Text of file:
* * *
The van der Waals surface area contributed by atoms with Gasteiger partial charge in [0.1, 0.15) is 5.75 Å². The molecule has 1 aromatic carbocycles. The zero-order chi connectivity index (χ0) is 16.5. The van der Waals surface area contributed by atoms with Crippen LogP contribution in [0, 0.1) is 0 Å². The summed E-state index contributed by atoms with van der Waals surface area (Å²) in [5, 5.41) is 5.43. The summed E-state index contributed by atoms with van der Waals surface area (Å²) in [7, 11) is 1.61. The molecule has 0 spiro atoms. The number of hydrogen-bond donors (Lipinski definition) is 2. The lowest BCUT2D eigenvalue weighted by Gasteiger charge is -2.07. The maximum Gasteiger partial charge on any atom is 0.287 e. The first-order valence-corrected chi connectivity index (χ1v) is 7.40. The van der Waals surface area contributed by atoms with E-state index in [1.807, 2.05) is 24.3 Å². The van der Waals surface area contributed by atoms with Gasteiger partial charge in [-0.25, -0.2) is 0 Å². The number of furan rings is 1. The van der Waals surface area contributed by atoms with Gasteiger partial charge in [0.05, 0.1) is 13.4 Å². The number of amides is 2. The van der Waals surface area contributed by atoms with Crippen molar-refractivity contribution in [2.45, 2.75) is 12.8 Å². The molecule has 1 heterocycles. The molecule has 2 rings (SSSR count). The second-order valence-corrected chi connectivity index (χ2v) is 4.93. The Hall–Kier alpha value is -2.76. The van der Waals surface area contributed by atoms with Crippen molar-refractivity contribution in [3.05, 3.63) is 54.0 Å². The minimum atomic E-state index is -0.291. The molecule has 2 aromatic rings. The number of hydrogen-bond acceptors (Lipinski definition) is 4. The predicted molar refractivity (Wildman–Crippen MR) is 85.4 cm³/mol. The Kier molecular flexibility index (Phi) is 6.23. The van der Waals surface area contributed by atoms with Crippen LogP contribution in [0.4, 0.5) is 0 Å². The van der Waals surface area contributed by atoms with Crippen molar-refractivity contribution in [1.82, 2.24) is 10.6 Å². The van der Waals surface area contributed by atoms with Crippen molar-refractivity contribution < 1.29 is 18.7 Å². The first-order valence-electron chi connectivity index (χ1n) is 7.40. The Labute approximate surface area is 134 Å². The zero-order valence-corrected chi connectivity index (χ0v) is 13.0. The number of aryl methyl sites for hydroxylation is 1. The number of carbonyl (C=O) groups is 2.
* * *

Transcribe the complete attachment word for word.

The van der Waals surface area contributed by atoms with Gasteiger partial charge in [0.1, 0.15) is 5.75 Å². The molecule has 1 aromatic carbocycles. The zero-order chi connectivity index (χ0) is 16.5. The van der Waals surface area contributed by atoms with Crippen LogP contribution in [0, 0.1) is 0 Å². The summed E-state index contributed by atoms with van der Waals surface area (Å²) in [5, 5.41) is 5.43. The summed E-state index contributed by atoms with van der Waals surface area (Å²) in [7, 11) is 1.61. The molecule has 0 spiro atoms. The number of hydrogen-bond donors (Lipinski definition) is 2. The lowest BCUT2D eigenvalue weighted by Gasteiger charge is -2.07. The maximum Gasteiger partial charge on any atom is 0.287 e. The first-order valence-corrected chi connectivity index (χ1v) is 7.40. The van der Waals surface area contributed by atoms with E-state index in [1.807, 2.05) is 24.3 Å². The van der Waals surface area contributed by atoms with Gasteiger partial charge in [-0.25, -0.2) is 0 Å². The number of furan rings is 1. The van der Waals surface area contributed by atoms with Gasteiger partial charge in [0.05, 0.1) is 13.4 Å². The number of amides is 2. The van der Waals surface area contributed by atoms with Crippen molar-refractivity contribution in [2.45, 2.75) is 12.8 Å². The molecule has 1 heterocycles. The molecule has 2 rings (SSSR count). The second-order valence-corrected chi connectivity index (χ2v) is 4.93. The Hall–Kier alpha value is -2.76. The van der Waals surface area contributed by atoms with Crippen molar-refractivity contribution in [3.05, 3.63) is 54.0 Å². The minimum atomic E-state index is -0.291. The molecule has 2 aromatic rings. The number of hydrogen-bond acceptors (Lipinski definition) is 4. The predicted molar refractivity (Wildman–Crippen MR) is 85.4 cm³/mol. The Kier molecular flexibility index (Phi) is 6.23. The van der Waals surface area contributed by atoms with Crippen LogP contribution in [0.4, 0.5) is 0 Å². The van der Waals surface area contributed by atoms with Crippen molar-refractivity contribution in [1.82, 2.24) is 10.6 Å². The van der Waals surface area contributed by atoms with Crippen molar-refractivity contribution < 1.29 is 18.7 Å². The first-order valence-electron chi connectivity index (χ1n) is 7.40. The Labute approximate surface area is 134 Å². The zero-order valence-corrected chi connectivity index (χ0v) is 13.0. The number of aryl methyl sites for hydroxylation is 1. The number of carbonyl (C=O) groups is 2.